As noted, Plaintiffs have provided a proposed Notice of FLSA Overtime Lawsuit and Consent to Join form. DE 104, Ex. L. The Defendants assert several objections to the Notice and Consent. The Court will address these objections in turn.

1. Length of Notice Period

Plaintiffs' Notice proposes that it be sent to Sales Associates employed by Defendants for a three-year period. Defendants argue that because Plaintiffs have failed to offer any evidence of a willful violation, the notice period should be limited to two years. Defendants offer no authority in support of their position.

The limitations period for the FLSA is two years or, if the violation was willful, three years. 29 U.S.C. § 255(a) (2006). Several courts have approved a notice period of three years when the plaintiff alleges willfulness. See, e.g., Ritz. Mike Rory Corp., No. 12 CV 367, 2013 WL 1799974, at *3 (E.D.N.Y. Apr. 30, 2013); Francis v. A7E Stores, Inc., No. 06 Civ. 1638, 2008 WL 4619858, at *4 (S.D.N.Y. Oct. 16, 2008); Laroque v. Domino's Pizza, LLC, 557 F.Supp.2d 346, 355 n.1 (E.D.N.Y. 2008); see also Jason v. Falcon Data Com, Inc., No. 09-CV-3990, 2011 WL 2837488, at *7 (E.D.N.Y. July 18, 2011) (approving a three-year notice period). Here, the Complaint alleges that Defendants' conduct was willful. See Compl. ¶¶ 58, 61. Accordingly, the Court finds that a three-year period is appropriate.

2. Calculating the Starting Date for Purposes of Notice

Plaintiffs' motion proposes that notice be sent to Sales Associates employed by Defendants three years before the filing of the Complaint. Plaintiffs do not cite any case law in support of their position. Instead, Plaintiffs point to prior orders of the Court holding that the relevant starting point for purposes of discovery of Sales Associate information is three years prior to commencement of this action. DE 104 (citing DE 38; DE 51; DE 63; DE 73; and DE 85). Defendants, on the other hand, cite many cases for the proposition that courts routinely hold that the starting date for the look-back period is the date of the court's order granting a plaintiff's motion for conditional certification. DE 103 at 2 (citing Ritz v. Mike Rory Corp., 2013 U.S. Dist. LEXIS 61634 *7-8 (E.D.N.Y. Apr. 29, 2013); Hernandez v. Immortal Rise, Inc., 2012 U.S. Dist. LEXIS 136556 *21 (E.D.N.Y. Sept. 24, 2012); Enriquez v. Cherry Hill Mkt. Corp., 2012 U.S. Dist. LEXIS 17036 (E.D.N.Y. Feb. 10, 2012); Romero v. Flaum Appetizing Corp., 2009 U.S. Dist. LEXIS 80498 (S.D.N.Y. Aug. 17, 2009); Searson v. Concord Mortg. Corp., 2009 U.S. Dist. LEXIS 88926 (E.D.N.Y. Aug. 31, 2009); Laroque, 557 F.Supp.2d at 355; Doucoure v. Matlyn Food, Inc., 554 F.Supp.2d 369, 373 (E.D.N.Y. 2008); Anglada v. Linens'n Things, Inc., 2007 U.S. Dist. LEXIS 39105 (S.D.N.Y. Apr. 26, 2007); Lee v. ABC Carpet & Home, 236 F.R.D. 193, 199 (S.D.N.Y. 2006); Gjurovich, 282 F.Supp.2d at 98.

As noted above, in FLSA collective actions, the statute of limitations runs for opt-in plaintiffs until the "date on which [their] written consent is filed in the court in which the action was commenced." 29 U.S.C. § 256(b). Therefore, "some courts in this Circuit have calculated the time period for provision of notice from three years prior to the date of the relevant order, rather than three years prior to the complaint." Robles, 2013 WL 6684954, at *10 (citing Enriquez, 2012 WL 440691, at *3). Because equitable tolling issues often arise for prospective plaintiffs, however, other courts in this Circuit have calculated the three-year period from the date of the complaint "with the understanding that challenges to the timeliness of individual plaintiffs' actions will be entertained at a later date." Whitehorn v. Wolfgang's Steakhouse, Inc., 767 F.Supp.2d 445, 451 (S.D.N.Y. 2011); see also Robles, 2013 WL 6684954, at *10; Winfield v. Citibank, N.A., 843 F.Supp.2d 397, 410 (S.D.N.Y. 2012); Thompson v. World Alliance Fin. Corp., No. 08 Civ. 4951, 2010 WL 3394188, at *7 (E.D.N.Y. Aug. 20, 2010); Fasanelli, 516 F.Supp.2d at 323 n.3. The Court finds it is appropriate for the Plaintiffs to send notice to all Sales Associates employed within three years of the date the Complaint was filed. Defendants may challenge the timeliness of individual plaintiffs' claims at a later date.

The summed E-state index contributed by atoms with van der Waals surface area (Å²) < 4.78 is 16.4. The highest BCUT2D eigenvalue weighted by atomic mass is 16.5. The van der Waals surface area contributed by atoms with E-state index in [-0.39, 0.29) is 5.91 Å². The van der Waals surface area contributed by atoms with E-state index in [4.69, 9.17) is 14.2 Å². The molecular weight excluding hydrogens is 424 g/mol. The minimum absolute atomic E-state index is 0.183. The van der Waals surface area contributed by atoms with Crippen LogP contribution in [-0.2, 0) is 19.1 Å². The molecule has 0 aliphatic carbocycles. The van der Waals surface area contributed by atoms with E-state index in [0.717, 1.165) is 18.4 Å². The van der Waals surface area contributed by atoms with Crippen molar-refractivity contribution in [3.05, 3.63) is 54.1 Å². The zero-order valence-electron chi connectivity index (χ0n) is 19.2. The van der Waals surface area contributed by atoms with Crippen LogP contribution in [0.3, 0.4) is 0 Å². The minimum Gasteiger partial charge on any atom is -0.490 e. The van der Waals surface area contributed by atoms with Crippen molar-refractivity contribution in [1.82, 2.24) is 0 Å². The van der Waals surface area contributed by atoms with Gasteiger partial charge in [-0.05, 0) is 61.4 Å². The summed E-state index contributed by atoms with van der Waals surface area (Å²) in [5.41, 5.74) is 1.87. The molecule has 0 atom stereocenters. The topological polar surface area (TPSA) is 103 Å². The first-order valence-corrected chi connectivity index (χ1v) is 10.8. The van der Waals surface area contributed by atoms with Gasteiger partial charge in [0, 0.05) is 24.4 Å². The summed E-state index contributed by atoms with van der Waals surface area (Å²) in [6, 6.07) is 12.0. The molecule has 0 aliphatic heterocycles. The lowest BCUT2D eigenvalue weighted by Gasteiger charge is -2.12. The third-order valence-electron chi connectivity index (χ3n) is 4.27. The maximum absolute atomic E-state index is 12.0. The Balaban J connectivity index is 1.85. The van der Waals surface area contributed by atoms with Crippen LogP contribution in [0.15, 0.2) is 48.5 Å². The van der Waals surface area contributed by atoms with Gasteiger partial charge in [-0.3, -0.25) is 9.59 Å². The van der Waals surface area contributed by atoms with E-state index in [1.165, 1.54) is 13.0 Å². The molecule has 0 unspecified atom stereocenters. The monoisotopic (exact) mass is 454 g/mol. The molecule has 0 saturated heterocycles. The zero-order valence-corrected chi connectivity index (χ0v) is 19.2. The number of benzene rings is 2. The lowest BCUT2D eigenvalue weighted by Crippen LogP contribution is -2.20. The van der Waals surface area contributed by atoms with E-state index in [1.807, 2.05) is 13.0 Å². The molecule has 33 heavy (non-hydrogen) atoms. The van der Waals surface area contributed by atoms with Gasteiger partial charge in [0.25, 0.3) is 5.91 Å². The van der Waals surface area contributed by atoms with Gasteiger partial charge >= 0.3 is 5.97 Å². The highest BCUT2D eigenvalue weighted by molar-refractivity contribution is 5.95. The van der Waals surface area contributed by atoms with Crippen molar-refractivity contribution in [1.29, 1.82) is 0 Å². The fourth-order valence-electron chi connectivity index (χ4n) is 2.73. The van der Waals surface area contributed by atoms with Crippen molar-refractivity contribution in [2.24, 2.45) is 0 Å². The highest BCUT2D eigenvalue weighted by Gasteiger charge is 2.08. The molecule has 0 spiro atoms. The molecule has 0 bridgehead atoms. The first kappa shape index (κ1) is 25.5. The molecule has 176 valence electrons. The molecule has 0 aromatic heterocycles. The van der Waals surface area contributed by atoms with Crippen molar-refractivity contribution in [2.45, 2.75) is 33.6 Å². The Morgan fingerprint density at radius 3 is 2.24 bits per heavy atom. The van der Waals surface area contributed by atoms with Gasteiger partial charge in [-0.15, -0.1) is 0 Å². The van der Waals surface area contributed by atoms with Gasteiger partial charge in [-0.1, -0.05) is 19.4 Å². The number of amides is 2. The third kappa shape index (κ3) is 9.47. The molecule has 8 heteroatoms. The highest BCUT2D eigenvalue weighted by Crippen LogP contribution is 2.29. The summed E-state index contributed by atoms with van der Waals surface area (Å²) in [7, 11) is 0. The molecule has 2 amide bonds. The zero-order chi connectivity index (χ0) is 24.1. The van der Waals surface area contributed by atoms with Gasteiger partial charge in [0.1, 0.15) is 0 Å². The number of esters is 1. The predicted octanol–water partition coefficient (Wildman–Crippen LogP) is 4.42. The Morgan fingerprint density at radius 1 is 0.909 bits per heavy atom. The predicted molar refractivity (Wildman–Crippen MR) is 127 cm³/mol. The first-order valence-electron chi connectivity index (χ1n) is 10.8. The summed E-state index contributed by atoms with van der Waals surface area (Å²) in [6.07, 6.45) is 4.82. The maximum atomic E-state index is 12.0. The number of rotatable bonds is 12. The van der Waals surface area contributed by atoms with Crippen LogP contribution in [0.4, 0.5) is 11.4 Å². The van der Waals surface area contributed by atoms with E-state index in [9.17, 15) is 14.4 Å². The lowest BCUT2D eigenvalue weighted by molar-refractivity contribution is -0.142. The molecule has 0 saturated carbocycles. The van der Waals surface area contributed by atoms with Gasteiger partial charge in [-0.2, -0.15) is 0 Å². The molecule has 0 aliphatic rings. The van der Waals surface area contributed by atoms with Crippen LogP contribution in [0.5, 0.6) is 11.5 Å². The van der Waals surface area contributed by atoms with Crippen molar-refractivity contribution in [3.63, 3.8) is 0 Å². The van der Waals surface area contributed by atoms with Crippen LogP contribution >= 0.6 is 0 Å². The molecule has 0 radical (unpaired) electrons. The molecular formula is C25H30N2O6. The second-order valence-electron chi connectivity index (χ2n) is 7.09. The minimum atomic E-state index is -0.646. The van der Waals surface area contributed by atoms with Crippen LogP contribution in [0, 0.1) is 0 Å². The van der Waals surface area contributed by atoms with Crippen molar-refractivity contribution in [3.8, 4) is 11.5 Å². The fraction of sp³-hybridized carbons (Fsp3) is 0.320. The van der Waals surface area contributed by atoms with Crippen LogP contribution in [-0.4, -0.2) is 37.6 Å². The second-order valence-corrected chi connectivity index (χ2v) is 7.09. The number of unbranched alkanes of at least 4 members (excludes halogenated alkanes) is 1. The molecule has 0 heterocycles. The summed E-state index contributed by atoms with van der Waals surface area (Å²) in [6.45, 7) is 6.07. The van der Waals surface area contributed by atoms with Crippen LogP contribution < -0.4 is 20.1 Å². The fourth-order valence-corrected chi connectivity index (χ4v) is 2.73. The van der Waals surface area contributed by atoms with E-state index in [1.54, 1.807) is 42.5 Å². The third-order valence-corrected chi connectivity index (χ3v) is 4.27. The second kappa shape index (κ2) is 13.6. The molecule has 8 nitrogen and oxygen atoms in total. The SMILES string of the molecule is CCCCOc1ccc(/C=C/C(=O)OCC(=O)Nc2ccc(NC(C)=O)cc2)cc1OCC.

However, given the Court's holding above with respect to the timeliness of claims brought against the proposed defendants, with regard to these defendants only, the notice must reflect a look-back period of three years prior to the date Plaintiffs sought leave to amend. Therefore, it is apparent to the Court that the Notice will go out to two different groups and will have to provide for that fact accordingly.

3. The Time Limit to Opt-In

Defendants object to Plaintiffs' proposed Notice to the extent it provides ninety days for plaintiffs to opt-in. Defendants note that courts generally restrict the opt-in period to 45 to 60 days. DE 103 at 3. Plaintiffs proffer no authority for their position that a 90-day opt-in period is appropriate or necessary. Plaintiffs note, however, that "[i]n the event the Court disagrees, ... the time period for opting in should be no less than sixty (60) days." DE 104 at 4.

Courts routinely restrict the opt-in period to sixty days. Moore, 276 F.R.D. at 61; Whitehorn, 767 F.Supp.2d at 451-52; Sexton v. Franklin First Fin., Ltd., No. 08-CV-4950, 2009 WL 1706535, at *12 (E.D.N.Y. Jun. 16, 2009). Accordingly, the Notice should be modified to direct opt-in plaintiffs to submit their Consent forms within sixty days of the date of the Notice.